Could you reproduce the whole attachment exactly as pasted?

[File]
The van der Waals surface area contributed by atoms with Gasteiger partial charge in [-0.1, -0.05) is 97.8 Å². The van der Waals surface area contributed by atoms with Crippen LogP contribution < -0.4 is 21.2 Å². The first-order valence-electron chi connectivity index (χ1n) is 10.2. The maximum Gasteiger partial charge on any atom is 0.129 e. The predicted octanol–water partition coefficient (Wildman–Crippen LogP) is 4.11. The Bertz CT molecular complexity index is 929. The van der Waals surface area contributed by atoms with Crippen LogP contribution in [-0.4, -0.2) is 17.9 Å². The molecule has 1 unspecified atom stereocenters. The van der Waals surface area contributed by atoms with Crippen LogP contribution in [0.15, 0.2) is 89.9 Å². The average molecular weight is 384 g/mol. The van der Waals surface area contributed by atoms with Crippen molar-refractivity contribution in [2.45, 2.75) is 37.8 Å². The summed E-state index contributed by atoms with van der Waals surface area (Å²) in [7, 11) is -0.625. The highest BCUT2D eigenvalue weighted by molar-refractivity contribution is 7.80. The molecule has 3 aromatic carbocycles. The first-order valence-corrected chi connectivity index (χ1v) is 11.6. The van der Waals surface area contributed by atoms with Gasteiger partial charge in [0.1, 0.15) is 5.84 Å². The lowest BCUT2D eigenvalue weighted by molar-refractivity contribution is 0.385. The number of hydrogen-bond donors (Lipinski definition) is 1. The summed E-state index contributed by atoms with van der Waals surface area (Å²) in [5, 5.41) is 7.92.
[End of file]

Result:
The van der Waals surface area contributed by atoms with Gasteiger partial charge in [-0.1, -0.05) is 97.8 Å². The van der Waals surface area contributed by atoms with Crippen LogP contribution < -0.4 is 21.2 Å². The first-order valence-electron chi connectivity index (χ1n) is 10.2. The maximum Gasteiger partial charge on any atom is 0.129 e. The predicted octanol–water partition coefficient (Wildman–Crippen LogP) is 4.11. The Bertz CT molecular complexity index is 929. The van der Waals surface area contributed by atoms with Crippen LogP contribution in [-0.4, -0.2) is 17.9 Å². The molecule has 1 unspecified atom stereocenters. The van der Waals surface area contributed by atoms with Crippen LogP contribution in [0.15, 0.2) is 89.9 Å². The average molecular weight is 384 g/mol. The van der Waals surface area contributed by atoms with Crippen molar-refractivity contribution in [2.45, 2.75) is 37.8 Å². The summed E-state index contributed by atoms with van der Waals surface area (Å²) in [7, 11) is -0.625. The highest BCUT2D eigenvalue weighted by molar-refractivity contribution is 7.80. The molecule has 3 aromatic carbocycles. The first-order valence-corrected chi connectivity index (χ1v) is 11.6. The van der Waals surface area contributed by atoms with Gasteiger partial charge in [0.1, 0.15) is 5.84 Å². The lowest BCUT2D eigenvalue weighted by molar-refractivity contribution is 0.385. The number of hydrogen-bond donors (Lipinski definition) is 1. The summed E-state index contributed by atoms with van der Waals surface area (Å²) in [5, 5.41) is 7.92.